Vol 11. Issue 25 / August 29, 2011



Sergio Catz and Stephanie Cherqui Awarded Grants to Support Cystinosis Research
Scripps Research Institute Associate Professor Sergio Catz and Assistant Professor Stephanie Cherqui each have been awarded two-year grants by the Cystinosis Research Foundation (CRF) in pursuit of a cure for the rare, inherited deadly metabolic disease.

Catz received the award to support his research in small molecule regulators of vesicular trafficking to enhance lysosomal exocytosis in cystinosis. Cherqui's award supports research on the mechanism of bone marrow stem cell-mediated therapy in a mouse model of cystinosis.

The grants were part of more than $1 million in recent CRF awards for scientific studies on cystinosis in the United States and Belgium.

Kevin Walsh Receives American Society of Virology Travel Award
Kevin Walsh, research associate in the Oldstone lab, has been awarded an American Society for Virology travel grant to attend the 15th International Congress of Virology to be held September 11 to 16 in Sapporo, Japan.

Walsh will present his work conducted with fellow research associate John Teijaro on cytokine storm and influenza virus infection.

Luis Tuesta Awarded NIH Grant
Luis Tuesta, graduate student in the Kenny lab, has been awarded the Ruth L. Kirschstein National Research Service Award from the National Institutes of Health (NIH). The award will fund a project titled "Neurobiological mechanisms of nicotine reinforcement: Role of the nucleus tractus solitarius (NTS)."

"The burden of disease and negative economic impact of tobacco addiction on society is considerable,” Tuesta said. “In fact, it has been projected that by 2020 tobacco-related disease will become the largest single health problem world-wide, resulting in approximately 8.4 million deaths annually. This project seeks to provide a better understanding of the fundamental neurobiology underlying nicotine addiction by looking into entirely novel neural circuitries. Results from these experiments may serve to develop more effective therapeutics for smoking cessation."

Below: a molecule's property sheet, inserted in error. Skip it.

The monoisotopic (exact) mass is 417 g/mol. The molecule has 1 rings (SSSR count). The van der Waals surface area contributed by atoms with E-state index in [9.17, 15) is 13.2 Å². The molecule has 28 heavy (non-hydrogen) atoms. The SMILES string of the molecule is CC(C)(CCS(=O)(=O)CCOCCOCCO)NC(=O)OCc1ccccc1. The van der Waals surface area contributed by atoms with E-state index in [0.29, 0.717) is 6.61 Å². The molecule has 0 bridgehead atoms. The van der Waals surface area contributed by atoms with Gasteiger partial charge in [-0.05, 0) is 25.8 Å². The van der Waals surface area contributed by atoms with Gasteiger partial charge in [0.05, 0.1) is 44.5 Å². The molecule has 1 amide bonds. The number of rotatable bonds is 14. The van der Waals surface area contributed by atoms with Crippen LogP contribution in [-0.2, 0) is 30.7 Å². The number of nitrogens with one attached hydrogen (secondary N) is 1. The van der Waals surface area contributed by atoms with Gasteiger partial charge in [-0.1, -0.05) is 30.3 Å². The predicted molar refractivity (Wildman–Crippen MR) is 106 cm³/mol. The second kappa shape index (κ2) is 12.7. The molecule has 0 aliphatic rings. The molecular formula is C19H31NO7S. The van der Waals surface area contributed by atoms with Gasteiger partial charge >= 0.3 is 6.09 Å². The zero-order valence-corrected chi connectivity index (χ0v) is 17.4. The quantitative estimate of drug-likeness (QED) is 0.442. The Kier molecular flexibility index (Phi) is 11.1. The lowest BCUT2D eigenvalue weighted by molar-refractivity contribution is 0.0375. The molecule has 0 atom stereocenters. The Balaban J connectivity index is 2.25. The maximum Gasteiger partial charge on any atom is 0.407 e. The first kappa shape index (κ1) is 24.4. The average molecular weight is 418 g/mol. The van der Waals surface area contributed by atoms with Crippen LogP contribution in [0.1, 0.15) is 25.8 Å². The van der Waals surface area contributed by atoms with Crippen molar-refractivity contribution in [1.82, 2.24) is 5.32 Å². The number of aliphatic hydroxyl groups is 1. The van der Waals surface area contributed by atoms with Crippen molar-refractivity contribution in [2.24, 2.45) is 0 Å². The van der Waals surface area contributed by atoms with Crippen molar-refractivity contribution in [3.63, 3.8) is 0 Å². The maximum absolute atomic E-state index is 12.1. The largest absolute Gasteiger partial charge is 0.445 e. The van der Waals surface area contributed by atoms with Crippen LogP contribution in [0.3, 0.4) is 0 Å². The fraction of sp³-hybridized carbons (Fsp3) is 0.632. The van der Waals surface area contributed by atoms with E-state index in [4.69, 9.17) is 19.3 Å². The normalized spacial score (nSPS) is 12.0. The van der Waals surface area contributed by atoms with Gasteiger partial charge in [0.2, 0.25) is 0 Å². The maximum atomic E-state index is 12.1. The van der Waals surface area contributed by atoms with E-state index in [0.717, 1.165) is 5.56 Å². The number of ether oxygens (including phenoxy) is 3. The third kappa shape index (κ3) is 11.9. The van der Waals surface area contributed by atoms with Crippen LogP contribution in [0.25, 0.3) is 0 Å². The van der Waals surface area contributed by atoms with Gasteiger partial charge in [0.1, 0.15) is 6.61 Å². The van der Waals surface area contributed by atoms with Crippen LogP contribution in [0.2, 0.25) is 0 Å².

Three Florida Interns Win Travel Awards
Volunteer judges from Scripps Florida's Society of Research Fellows have selected the three summer undergraduate interns to receive travel awards from the Scripps Florida Education Outreach Undergraduate Internship Program. Winners will use the awards to present posters at a national scientific conference of the student and faculty advisor's choice.

First place went to Megan Novak, a senior at Furman University and intern in the Cancer Biology laboratory of Associate Professor Katrin Karbstein. Gage Brummer, a senior at Kansas State University, won second place for his work in the laboratory of Assistant Professor Brian Paegel. Third place went to Brown University sophomore Christine Chapman, a returning Kenan Fellow intern who also worked in the Paegel lab.

Receiving honorable mention for their posters were: Sany Hoxha, a senior at Florida Atlantic University and intern in the laboratory of Assistant Professor William Ja; Uday Ayyagari, a sophomore at Emory University and intern in the laboratory of Professor Tom Kodadek; and Katherine Nichole Holm, a senior at Eckerd College and intern in the laboratory of Professor Patrick Griffin.





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